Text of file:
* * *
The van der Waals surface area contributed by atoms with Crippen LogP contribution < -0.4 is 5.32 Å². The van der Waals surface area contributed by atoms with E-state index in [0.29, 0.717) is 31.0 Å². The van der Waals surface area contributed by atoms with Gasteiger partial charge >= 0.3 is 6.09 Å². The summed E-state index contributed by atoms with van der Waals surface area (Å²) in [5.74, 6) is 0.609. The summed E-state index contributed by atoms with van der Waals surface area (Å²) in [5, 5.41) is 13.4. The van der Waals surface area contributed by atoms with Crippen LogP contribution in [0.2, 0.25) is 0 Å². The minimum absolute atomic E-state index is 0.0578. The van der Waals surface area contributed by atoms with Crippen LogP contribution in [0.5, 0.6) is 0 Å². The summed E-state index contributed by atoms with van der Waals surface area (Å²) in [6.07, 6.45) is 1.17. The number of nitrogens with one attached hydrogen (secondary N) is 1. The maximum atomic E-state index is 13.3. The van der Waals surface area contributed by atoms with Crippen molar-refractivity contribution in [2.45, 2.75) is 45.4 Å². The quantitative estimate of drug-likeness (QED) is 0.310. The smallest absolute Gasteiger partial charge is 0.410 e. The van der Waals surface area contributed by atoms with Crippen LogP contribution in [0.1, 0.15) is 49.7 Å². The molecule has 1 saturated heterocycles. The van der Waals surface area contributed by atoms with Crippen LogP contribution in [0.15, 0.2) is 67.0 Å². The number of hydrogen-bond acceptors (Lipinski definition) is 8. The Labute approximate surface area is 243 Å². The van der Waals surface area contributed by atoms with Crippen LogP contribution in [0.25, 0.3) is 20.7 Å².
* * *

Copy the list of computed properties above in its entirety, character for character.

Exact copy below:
The van der Waals surface area contributed by atoms with Crippen LogP contribution < -0.4 is 5.32 Å². The van der Waals surface area contributed by atoms with E-state index in [0.29, 0.717) is 31.0 Å². The van der Waals surface area contributed by atoms with Gasteiger partial charge >= 0.3 is 6.09 Å². The summed E-state index contributed by atoms with van der Waals surface area (Å²) in [5.74, 6) is 0.609. The summed E-state index contributed by atoms with van der Waals surface area (Å²) in [5, 5.41) is 13.4. The van der Waals surface area contributed by atoms with Crippen LogP contribution in [0.2, 0.25) is 0 Å². The minimum absolute atomic E-state index is 0.0578. The van der Waals surface area contributed by atoms with Crippen LogP contribution in [0.5, 0.6) is 0 Å². The summed E-state index contributed by atoms with van der Waals surface area (Å²) in [6.07, 6.45) is 1.17. The number of nitrogens with one attached hydrogen (secondary N) is 1. The maximum atomic E-state index is 13.3. The van der Waals surface area contributed by atoms with Crippen molar-refractivity contribution in [2.45, 2.75) is 45.4 Å². The quantitative estimate of drug-likeness (QED) is 0.310. The smallest absolute Gasteiger partial charge is 0.410 e. The van der Waals surface area contributed by atoms with Crippen LogP contribution in [0.1, 0.15) is 49.7 Å². The molecule has 1 saturated heterocycles. The van der Waals surface area contributed by atoms with Crippen LogP contribution in [0.15, 0.2) is 67.0 Å². The number of hydrogen-bond acceptors (Lipinski definition) is 8. The Labute approximate surface area is 243 Å². The van der Waals surface area contributed by atoms with Crippen LogP contribution in [0.25, 0.3) is 20.7 Å².